NaNoWriMo celebrates the power of creativity, and is the ideal way of firing up your writing neurons. It also connects you to fellow writers, focuses your writing efforts by setting milestones and is a fantastic way to help budding writers create new worlds and stories!
To help you begin, we asked various authors to share their tips, hints and general advice for new writers. First up: debut novelist Rachel Kerr, who shares her advice on both the writing process and also how to get published.
Rachel’s book Victory Park revolves round a young mum who lives in council flats with her young son. The truth of her daily existence is that it is threadbare and unpromising. That is until the mysterious Bridget moves in to the flats, bringing with her unexpected friendship, glamour and wild dreams. But is all as it seems?
Rachel said that when she heard that Victory Park had arrived from the printer, she grabbed a carry bag and jumped on a bus and came straight down. “Nothing like holding your first novel in your hands and realising the words you sweated over for years are there, locked in, ready for others to read”.
Below is a short video with Rachel’s tips. We’d like to extend our thanks to Rachel for doing this!
Victory Park has now been published and will soon be available to borrow from our libraries–and is of course available from all good bookshops.
NaNoWriMo runs throughout the month of November in many of our branches. For full details see below.
Branches hosting “Come Write In” spaces for NaNoWriMo:
- Newtown Library – Special one off event on Monday 9th November 4.00pm
- Kilbirnie – Special one off on Monday the 16th at 4.00pm
- Te Awe Library – Monday – Friday 5.30pm – 7.30pm; Saturday – Sunday 12.00 – 2.00pm
- Arapaki Library – Thursdays and Fridays 5.00 – 7.00pm
- Mervyn Kemp (Tawa) Library – Wednesdays 10.00am – 2.00pm
- Johnsonville Library – Tuesdays 4.00 – 6.30pm and Sundays 10.00am – 4.00pm
- Karori Library – Fridays 3.00pm – 5.00pm and Saturdays 10.00am – 1.00pm
- Cummings Park (Ngaio) Library – Mondays 5.00pm – 7.00pm and Wednesdays 2.00 – 5.00pm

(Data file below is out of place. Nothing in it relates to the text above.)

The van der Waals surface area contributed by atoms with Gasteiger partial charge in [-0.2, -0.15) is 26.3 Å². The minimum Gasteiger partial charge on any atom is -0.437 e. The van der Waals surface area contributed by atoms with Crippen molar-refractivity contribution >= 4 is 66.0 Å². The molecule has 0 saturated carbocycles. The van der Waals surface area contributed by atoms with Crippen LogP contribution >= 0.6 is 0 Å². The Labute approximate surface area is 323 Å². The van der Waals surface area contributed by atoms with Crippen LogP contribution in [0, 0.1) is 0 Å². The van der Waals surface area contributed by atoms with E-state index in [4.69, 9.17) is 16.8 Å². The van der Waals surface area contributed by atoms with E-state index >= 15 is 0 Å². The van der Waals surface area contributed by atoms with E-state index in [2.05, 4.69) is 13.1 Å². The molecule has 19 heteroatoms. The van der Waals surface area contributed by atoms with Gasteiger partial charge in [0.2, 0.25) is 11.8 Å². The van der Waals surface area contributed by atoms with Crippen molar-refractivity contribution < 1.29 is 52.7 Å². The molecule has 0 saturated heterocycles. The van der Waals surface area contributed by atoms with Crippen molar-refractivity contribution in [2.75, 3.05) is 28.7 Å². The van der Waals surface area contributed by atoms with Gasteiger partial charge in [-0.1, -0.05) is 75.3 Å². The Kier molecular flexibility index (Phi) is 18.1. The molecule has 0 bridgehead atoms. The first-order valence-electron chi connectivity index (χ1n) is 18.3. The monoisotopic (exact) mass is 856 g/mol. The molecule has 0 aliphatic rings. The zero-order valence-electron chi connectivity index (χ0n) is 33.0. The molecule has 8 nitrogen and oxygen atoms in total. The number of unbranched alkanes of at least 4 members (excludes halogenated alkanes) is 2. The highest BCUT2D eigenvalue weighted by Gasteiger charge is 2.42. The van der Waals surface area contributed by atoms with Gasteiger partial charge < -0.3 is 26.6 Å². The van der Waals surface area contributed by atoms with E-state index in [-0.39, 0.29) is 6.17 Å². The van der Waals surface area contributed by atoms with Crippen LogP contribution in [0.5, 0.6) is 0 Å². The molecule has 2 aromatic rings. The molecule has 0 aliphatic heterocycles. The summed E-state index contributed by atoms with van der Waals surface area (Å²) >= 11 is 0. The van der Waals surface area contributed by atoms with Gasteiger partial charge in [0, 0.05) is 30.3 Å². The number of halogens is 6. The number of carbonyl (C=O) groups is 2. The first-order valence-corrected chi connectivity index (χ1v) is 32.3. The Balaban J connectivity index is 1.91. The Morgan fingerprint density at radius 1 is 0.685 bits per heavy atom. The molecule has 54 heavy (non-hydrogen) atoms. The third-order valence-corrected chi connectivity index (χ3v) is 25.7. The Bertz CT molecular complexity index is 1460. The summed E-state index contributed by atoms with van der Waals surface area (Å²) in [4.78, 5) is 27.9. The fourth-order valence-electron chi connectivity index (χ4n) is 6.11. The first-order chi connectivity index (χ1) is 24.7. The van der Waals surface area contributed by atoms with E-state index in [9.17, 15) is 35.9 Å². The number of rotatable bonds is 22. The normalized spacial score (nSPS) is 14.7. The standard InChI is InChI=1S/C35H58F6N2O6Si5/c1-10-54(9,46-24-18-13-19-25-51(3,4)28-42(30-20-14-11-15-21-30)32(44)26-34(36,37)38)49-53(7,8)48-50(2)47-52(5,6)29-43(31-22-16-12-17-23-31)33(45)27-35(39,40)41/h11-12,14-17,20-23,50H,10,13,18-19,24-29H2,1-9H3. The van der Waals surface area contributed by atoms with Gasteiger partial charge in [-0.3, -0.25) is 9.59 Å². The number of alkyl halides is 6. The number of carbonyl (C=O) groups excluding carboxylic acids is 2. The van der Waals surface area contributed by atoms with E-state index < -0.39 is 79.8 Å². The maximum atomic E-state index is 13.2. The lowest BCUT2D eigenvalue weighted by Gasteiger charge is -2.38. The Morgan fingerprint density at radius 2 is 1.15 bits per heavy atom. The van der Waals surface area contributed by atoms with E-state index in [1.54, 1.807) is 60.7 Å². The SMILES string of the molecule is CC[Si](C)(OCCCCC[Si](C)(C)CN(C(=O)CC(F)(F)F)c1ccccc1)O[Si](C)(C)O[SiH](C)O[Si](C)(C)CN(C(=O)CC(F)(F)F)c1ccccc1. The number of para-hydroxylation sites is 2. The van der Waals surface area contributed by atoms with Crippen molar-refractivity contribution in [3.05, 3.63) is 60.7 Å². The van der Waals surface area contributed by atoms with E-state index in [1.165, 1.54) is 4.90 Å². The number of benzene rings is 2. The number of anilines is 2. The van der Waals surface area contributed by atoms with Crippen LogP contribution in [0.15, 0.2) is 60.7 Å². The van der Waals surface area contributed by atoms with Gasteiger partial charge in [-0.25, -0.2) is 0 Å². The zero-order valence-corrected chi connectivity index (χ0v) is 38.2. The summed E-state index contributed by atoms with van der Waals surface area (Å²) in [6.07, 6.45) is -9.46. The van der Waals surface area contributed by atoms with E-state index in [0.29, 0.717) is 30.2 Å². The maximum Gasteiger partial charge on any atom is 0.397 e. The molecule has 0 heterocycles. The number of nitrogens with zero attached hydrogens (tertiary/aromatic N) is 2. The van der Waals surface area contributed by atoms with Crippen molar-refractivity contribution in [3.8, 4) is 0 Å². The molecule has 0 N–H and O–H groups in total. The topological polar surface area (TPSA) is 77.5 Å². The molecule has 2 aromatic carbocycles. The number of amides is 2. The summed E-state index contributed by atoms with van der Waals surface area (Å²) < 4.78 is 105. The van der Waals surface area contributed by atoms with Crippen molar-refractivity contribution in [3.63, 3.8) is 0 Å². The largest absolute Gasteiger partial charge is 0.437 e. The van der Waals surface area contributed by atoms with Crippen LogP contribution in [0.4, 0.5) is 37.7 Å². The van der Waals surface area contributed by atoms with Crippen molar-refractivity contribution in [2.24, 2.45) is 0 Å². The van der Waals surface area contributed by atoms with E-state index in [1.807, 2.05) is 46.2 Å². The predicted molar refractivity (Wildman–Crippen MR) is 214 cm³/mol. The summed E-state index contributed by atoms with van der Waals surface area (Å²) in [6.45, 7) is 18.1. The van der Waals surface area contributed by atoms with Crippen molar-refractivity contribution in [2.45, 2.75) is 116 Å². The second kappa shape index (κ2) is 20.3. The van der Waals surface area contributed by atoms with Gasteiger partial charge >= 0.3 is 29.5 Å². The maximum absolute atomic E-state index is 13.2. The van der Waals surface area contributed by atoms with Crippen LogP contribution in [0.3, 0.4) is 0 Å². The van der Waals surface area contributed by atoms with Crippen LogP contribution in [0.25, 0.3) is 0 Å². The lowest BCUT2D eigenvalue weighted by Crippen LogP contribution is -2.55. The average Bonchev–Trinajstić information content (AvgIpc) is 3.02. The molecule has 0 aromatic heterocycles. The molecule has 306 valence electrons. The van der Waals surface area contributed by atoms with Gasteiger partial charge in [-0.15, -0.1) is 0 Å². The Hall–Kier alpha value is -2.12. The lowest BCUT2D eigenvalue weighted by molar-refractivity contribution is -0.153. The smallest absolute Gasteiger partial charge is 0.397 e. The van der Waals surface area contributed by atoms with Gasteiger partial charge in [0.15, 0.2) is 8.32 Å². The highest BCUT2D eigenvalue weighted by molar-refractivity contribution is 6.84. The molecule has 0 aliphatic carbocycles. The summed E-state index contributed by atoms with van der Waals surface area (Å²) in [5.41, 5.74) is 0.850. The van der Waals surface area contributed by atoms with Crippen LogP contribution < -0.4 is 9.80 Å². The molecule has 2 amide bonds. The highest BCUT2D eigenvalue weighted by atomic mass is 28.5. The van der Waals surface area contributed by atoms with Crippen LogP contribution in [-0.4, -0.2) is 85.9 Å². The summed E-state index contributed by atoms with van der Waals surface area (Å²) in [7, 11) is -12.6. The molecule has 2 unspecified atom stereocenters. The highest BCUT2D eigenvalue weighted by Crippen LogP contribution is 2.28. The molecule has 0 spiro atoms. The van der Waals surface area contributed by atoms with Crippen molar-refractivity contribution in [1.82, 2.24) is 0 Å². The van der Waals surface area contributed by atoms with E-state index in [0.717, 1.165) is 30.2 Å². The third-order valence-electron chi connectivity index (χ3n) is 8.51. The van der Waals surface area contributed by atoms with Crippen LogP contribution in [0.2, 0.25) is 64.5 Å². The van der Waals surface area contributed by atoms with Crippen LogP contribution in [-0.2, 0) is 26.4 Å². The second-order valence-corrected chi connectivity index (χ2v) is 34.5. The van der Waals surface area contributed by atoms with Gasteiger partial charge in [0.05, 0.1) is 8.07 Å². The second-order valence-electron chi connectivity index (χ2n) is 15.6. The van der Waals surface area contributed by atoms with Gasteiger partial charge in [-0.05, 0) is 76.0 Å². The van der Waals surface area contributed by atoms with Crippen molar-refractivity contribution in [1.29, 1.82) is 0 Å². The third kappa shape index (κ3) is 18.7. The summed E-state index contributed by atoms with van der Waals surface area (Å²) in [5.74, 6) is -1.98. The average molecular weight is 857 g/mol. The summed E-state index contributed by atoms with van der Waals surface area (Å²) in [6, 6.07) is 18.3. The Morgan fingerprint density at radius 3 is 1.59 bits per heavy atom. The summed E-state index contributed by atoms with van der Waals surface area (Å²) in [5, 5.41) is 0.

Below is a selection of the many writing guides available from our collection that may help you on the way. Enjoy!
How Not to Write a Novel, Howard Mittelmark (ebook)
“How not to Write a Novel, authors Howard Mittelmark and Sandra Newman distill their 30 years combined experience in teaching, editing, writing, and reviewing fiction to bring you real advice from the other side of the query letter. Rather than telling you how or what to write, they identify the 200 most common mistakes unconsciously made by writers . As funny as it is useful, this essential how-NOT-to guide will help you get your manuscript out of the slush pile and into the bookstore. (Adapted Overdrive description)
Write Your Novel in a Month, Jeff Gerke (ebook)
One of these days, I’m going to sit down and write that novel…. Everyone thinks about doing it, yet most people who do start a novel end up stalling after a few chapters. Where do these would-be novelists go wrong? Are the characters dull and cliched? Did the story arc collapse? Whether you’re participating in NaNoWriMo or simply hoping to complete a draft over winter break, this book covers the entire scope of writing a novel. (Adapted from Overdrive description)
Save the Cat! Writes a Novel, Jessica Brody (ebook)
Novelist Jessica Brody presents a comprehensive story-structure guide for novelists that applies the famed Save the Cat! screenwriting methodology to the world of novel writing. Revealing the 15 “beats” (plot points) that comprise a successful story, this book lays out the Ten Story Genres (Monster in the House; Whydunit; Dude with a Problem) alongside quirky, original insights (Save the Cat; Shard of Glass) to help novelists craft a plot that will captivate—and a novel that will sell. (Adapted from Overdrive description)
How to write short stories and get them published / Lister, Ashley
“How to Write Short Stories and Get Them Published is the essential guide to writing short fiction. It takes the aspiring writer from their initial idea through to potential outlets for publication and pitching proposals to publishers. Along the journey this guide considers the most important aspects of creative writing, such as character, plot, point of view, description and dialogue. All of these areas are illustrated with examples of classic fiction, and accompanied by exercises that will help every writer hone their natural skill.” (Adapted from Catalogue)